Our walk through of the Robert Kaufman booth was so much fun! We loved having Elizabeth and Nicole guide us through the booth meeting each of our Aurifil designers.

 

Do you love the Hoffman Challenge? We chatted with Michelle at Hoffman Fabrics about next years amazing fabrics, and of course the coordinating Aurifil thread collection!

There is so much to see at Market, and there never seems to be enough time to catch every little thing. Here are more of our favorite things from around the Quilt Market exhibit floor!

We had an absolute blast and cannot wait to see everyone again next spring in St. Louis, MO!

Introducing Aurifil 80wt

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One of our very favorite things about International Quilt Market in Houston, TX last month was the official launch of our brand new 80wt thread! Yes, you read that right! 100% Cotton 80wt Thread from Aurifil is here!

We’ve seen terrific feedback from shop owners, designers and industry experts and feel strongly that this will be your new go-to for Free Motion Quilting, Machine Embroidery, Free Motion Couching, English Paper Piecing, Hand Appliqué, Machine Appliqué, and more!

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Wound on cherry wood spool bases, the 80wt comes in a total of 88 colors. For access to a pdf color chart, please click on the image below.

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80wtSpools by Carolyn Friedlander

image by Carolyn Friedlander

EXPERIMENTING WITH AURIFIL 80WT
Before launching a brand new thread weight, we wanted to test it out with some of our trusted experts, our Aurifil Designers. We sent samples of the 80wt out to a range of designers to play with the thread, create with it, and send us some feedback. We were thrilled with the responses and loved hearing about all of the new ways these talented creatives were using the thread. Contrary to popular belief, it’s not just for hand work! There are so many other wonderful ways to use this strong, yet fine, thread.

SHEENA NORQUAY:sheenanorquay80wt2

The sample pictured above was prepared by Aurifil Designer and master quilter, Sheena Norquay. She wanted to experiment with the 80wt, to stretch it to the limits and see what it could do. She used Oakshott Cotton fabric and Hobbs Tuscany Wool Batting. We had this piece on display in our Market booth and love that it shows such a wonderful range of techniques for the 80wt.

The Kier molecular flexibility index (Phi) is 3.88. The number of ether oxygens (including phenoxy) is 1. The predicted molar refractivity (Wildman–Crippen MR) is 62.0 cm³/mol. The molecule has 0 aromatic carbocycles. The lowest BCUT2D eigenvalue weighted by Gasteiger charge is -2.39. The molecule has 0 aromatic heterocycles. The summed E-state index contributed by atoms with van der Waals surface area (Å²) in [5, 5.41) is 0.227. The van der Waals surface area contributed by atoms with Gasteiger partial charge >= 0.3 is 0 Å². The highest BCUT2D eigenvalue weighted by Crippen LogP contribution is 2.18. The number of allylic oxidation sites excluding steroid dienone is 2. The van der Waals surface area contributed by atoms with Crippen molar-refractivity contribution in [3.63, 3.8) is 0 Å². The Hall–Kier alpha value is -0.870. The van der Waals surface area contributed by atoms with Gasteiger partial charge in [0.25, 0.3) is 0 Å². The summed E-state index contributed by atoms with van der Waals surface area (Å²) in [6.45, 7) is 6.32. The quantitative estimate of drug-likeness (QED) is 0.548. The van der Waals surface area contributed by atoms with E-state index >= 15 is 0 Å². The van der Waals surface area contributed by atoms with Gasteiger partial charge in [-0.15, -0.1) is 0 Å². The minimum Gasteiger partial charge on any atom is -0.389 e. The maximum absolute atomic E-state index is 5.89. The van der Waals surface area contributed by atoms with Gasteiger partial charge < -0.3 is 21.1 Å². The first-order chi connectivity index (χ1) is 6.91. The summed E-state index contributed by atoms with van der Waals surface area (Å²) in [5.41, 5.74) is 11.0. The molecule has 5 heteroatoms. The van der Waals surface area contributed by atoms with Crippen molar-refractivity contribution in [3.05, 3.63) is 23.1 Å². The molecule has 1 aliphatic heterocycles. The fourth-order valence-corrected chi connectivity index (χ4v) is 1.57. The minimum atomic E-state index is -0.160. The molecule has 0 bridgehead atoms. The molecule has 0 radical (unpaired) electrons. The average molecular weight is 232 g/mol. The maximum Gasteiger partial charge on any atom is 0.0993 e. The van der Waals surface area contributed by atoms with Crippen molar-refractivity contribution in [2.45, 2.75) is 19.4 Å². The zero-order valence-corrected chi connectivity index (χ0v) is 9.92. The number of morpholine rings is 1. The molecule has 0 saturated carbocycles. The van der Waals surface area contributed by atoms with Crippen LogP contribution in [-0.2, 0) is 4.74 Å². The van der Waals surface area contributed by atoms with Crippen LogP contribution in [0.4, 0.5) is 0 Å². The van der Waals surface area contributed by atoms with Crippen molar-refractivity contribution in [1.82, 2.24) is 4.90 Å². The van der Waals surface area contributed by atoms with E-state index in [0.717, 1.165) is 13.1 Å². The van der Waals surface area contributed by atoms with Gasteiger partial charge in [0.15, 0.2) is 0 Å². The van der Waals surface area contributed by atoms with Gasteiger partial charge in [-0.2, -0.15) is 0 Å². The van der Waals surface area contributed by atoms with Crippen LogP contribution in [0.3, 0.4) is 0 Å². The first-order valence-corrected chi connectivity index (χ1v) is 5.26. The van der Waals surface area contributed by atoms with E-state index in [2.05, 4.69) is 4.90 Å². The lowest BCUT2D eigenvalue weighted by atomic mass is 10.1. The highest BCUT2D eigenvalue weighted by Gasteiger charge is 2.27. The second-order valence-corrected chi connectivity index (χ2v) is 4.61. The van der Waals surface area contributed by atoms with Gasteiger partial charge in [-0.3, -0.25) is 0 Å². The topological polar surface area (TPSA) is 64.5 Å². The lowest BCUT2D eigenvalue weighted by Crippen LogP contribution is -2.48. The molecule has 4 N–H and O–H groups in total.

• Line 1: Couched acrylic yarn using black 2692 and couching foot no. 21 on Bernina 1090 machine
  • Lines 2, 3, & 13 – 18: Decorative stitches on Bernina 1090 machine.
  • Line 4: Couched acrylic yarn using blue 5007 and couching foot no. 21 on Bernina machine 1008.
  • Lines 5 – 10: Free motion quilted on Bernina 1008
  • Lines 11 -12: Hand quilted
  • Lines 19 -22: Straight stitching and zig zag stitching using walking foot on Bernina Activa 230
  • Lines 23 and 24: Free motion couching using acrylic yarn and black no. 80 thread on Bernina Activa 135
  • Top 80: Free motion quilted on Bernina 1008
  • Centre 80 – hand quilted
  • Bottom 80 – free motion quilted on to layer of wadding and then outlined on Bernina 1008
  • Right hand side – doodling using free motion quilting on Bernina Activa 135.

Sheena’s Wave Bird was free motion couched on a Bernina Activa 135 using Aurifil 80wt in #2725 bright blue.

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by Sheena Norquay

The wave was quilted using the walking foot on a Bernina Activa 230 and the same #2725. The radiating lines were twin needled using the walking foot with both #2725 and #2605 grey. The free motion quilting between the twin needled lines was done with #5007 on a Bernina 1008. Another example example of the range of the 80wt.

80wtslider-sheena

SEW4HOME:
We turned to Sew4Home for additional feedback and they were more than happy to try the 80wt for Machine Embroidery. In their words: “With the super fine Aurifil 80wt, the complexity of the stitches possible in a small area is astounding.”

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We were blown away by the stunning projects that they created, including the Lion Head Machine Embroidered Mini Tote (shown above), the Autumn Leaves Machine Cross Stitch Placemats & Napkins and the Gingham Fruit Machine Appliqué Kitchen Towels (both shown below).

We had a chance to chat with Liz Johnson, Sew4Home editor, while at Quilt Market.

ADDITIONAL FEEDBACK:
“Aurifil’s 80wt is so fine it’s like silk.” – Amy Sinibaldi, Nana Company

“Aurifil’s 80wt is great for hand appliqué!” – Pat Sloan

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“I am beyond excited about your new thread.  It will be the only thread I carry on my website, once I’m able to order it.” – Anne Sutton, Bunny Hill Designs

“I do not do a lot of hand sewing or needle-turned appliqué but this would be my go to thread for light-duty sewing projects where you wanted to hide the stitching.“ – Sharon Holland

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“The 80wt is really nice for machine appliqué. I have always used 50 weight but the 80 weight gave me a much more hand appliquéd look. I was able to use a smaller needle and that meant smaller needle holes as well!” Elizabeth Phillips of Island Batik

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Aurifil 80wt by Anne Sutton    Aurifil Spools by Rita Hodge    Aurifil 80wt by Pat Sloan[click on any of the 3 images above to view designer posts about Aurifil 80wt thread]

WHERE TO FIND IT:
Aurifil’s brand new 80wt thread will be available at your local quilt shop starting in December. We are just starting to ship out displays and stock. There are a few locations that did receive the thread early as a part of our market research, so you may wish to take a peek at Fat Quarter Shop & Sew Inspired.

What excites you most about the 80wt? What would you plan to make? We can’t wait to see what you do!